Here’s How Much Of Your Sexuality Is In Your Voice


Have you ever felt that someone might be sexy because of the sound of their voice? Well it’s true. Voice attractiveness predicts symmetry, which is one of the primary markers of attractiveness:

Previous research (Hughes et al. Evolution and Human Behavior 23:173–180, 2002) has shown that ratings of voice attractiveness are negatively correlated to fluctuating asymmetry (FA, a measure of developmental stability and fitness) but are unrelated to the second to fourth digit ratio (2D:4D, a measure of prenatal sex hormone exposure). In the present study, we considered ratings of these voices based on a number of other descriptive traits that may be particularly important in mate selection. Men with voices rated as approachable, intelligent, sexy, and warm showed greater bilateral body symmetry. Women with voices rated as approachable, sexy, and most likely to get dates also tended to be more symmetrical. Furthermore, voices rated as dominant and mature were negatively correlated to 2D:4D ratios in women, suggesting an effect of exposure to higher levels of prenatal androgen. Unlike subjective ratings, objective measures of voice obtained through spectrogram analyses did not account for much variance in either symmetry or digit ratios. These findings implicate the perceptual qualities of voice as a salient marker of underlying genetic quality and viability.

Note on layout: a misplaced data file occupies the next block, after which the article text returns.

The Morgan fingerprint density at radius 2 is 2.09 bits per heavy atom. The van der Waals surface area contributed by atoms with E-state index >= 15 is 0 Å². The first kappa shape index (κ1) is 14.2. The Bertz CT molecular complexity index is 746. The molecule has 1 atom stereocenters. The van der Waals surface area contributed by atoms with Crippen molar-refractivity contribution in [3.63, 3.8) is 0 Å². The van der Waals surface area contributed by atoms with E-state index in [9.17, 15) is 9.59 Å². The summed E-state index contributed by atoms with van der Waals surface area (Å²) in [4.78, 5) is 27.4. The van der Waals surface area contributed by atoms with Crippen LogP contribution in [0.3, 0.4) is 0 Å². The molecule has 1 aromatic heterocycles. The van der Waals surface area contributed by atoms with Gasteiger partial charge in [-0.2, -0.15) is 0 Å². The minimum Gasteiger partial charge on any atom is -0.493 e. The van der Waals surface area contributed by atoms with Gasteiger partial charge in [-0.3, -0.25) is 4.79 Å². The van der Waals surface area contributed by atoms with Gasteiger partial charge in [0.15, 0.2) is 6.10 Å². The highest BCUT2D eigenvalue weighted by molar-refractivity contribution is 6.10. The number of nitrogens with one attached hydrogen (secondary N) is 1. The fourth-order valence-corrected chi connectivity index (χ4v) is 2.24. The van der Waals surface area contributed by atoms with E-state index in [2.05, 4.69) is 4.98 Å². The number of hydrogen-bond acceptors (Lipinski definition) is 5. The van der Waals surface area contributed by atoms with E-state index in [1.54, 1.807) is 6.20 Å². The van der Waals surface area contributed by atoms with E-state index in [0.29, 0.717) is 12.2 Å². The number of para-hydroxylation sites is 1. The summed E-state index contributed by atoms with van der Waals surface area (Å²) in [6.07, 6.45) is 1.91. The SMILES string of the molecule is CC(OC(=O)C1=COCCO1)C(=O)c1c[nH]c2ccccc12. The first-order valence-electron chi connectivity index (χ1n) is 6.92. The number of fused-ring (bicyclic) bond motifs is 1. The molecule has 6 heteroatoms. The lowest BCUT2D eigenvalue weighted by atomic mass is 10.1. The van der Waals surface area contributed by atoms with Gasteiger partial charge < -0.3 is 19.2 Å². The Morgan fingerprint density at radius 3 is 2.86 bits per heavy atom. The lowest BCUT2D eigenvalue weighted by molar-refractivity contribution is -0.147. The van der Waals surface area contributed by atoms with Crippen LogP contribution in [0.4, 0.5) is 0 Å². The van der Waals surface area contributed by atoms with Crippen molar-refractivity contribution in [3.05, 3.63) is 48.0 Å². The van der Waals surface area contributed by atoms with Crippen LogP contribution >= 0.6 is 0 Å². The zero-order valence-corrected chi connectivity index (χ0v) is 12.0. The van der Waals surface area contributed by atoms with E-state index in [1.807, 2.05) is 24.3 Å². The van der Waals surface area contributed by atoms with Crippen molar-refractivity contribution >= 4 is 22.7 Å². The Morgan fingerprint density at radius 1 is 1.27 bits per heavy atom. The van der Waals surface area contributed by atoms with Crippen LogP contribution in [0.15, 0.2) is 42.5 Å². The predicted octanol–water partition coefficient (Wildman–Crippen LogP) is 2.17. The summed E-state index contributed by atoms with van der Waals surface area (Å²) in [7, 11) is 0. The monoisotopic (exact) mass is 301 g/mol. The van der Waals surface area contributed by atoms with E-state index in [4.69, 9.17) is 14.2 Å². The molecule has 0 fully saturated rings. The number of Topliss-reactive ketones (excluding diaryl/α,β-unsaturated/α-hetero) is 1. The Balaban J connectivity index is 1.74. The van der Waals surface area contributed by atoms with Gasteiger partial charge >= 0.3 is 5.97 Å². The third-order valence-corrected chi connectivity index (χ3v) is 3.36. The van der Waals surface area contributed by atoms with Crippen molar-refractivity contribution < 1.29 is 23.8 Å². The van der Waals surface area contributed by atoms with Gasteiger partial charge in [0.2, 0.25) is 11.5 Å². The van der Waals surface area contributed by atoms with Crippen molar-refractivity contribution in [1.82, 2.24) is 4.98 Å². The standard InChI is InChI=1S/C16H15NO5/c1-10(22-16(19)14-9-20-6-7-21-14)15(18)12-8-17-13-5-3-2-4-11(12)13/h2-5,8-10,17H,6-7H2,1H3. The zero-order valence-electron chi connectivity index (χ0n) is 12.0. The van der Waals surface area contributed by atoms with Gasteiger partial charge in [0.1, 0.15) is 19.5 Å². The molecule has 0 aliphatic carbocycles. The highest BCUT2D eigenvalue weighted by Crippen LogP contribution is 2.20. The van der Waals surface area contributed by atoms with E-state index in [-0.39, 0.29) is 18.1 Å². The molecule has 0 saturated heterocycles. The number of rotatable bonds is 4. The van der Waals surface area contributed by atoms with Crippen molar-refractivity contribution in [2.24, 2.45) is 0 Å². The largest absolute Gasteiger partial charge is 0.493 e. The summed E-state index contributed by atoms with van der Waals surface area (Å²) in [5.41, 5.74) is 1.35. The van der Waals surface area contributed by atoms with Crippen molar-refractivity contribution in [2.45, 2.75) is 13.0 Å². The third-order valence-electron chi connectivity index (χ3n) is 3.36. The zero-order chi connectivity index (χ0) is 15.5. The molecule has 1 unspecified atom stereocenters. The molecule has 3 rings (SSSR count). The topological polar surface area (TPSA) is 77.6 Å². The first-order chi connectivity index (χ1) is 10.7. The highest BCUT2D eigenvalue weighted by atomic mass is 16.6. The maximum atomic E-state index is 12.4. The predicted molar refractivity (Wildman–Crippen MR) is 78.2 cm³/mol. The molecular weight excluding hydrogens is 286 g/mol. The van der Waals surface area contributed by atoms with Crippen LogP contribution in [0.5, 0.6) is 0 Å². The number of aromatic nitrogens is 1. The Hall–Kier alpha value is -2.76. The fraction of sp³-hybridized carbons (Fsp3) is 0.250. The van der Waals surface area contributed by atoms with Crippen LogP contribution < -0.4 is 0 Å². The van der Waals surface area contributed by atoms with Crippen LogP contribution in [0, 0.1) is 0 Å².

Source: “The Sound of Symmetry Revisited: Subjective and Objective Analyses of Voice” from Journal of Nonverbal Behavior, Vol. 32, No. 2. (14 June 2008), pp. 93-108.

A higher voice may be seen as more feminine but both sexes lower their voice when they find someone attractive:

We examined how individuals may change their voices when speaking to attractive versus unattractive individuals, and if it were possible for others to perceive these vocal changes. In addition, we examined if any concurrent physiological effects occurred when speaking with individuals who varied in physical attractiveness. We found that both sexes used a lower-pitched voice and showed a higher level of physiological arousal when speaking to the more attractive, opposite-sex target. Furthermore, independent raters evaluated the voice samples directed toward the attractive target (versus the unattractive target) as sounding more pleasant when the two voice samples from the same person presented had a reasonably perceptually noticeable difference in pitch. These findings may have implications for the role voice plays in mate selection and attraction.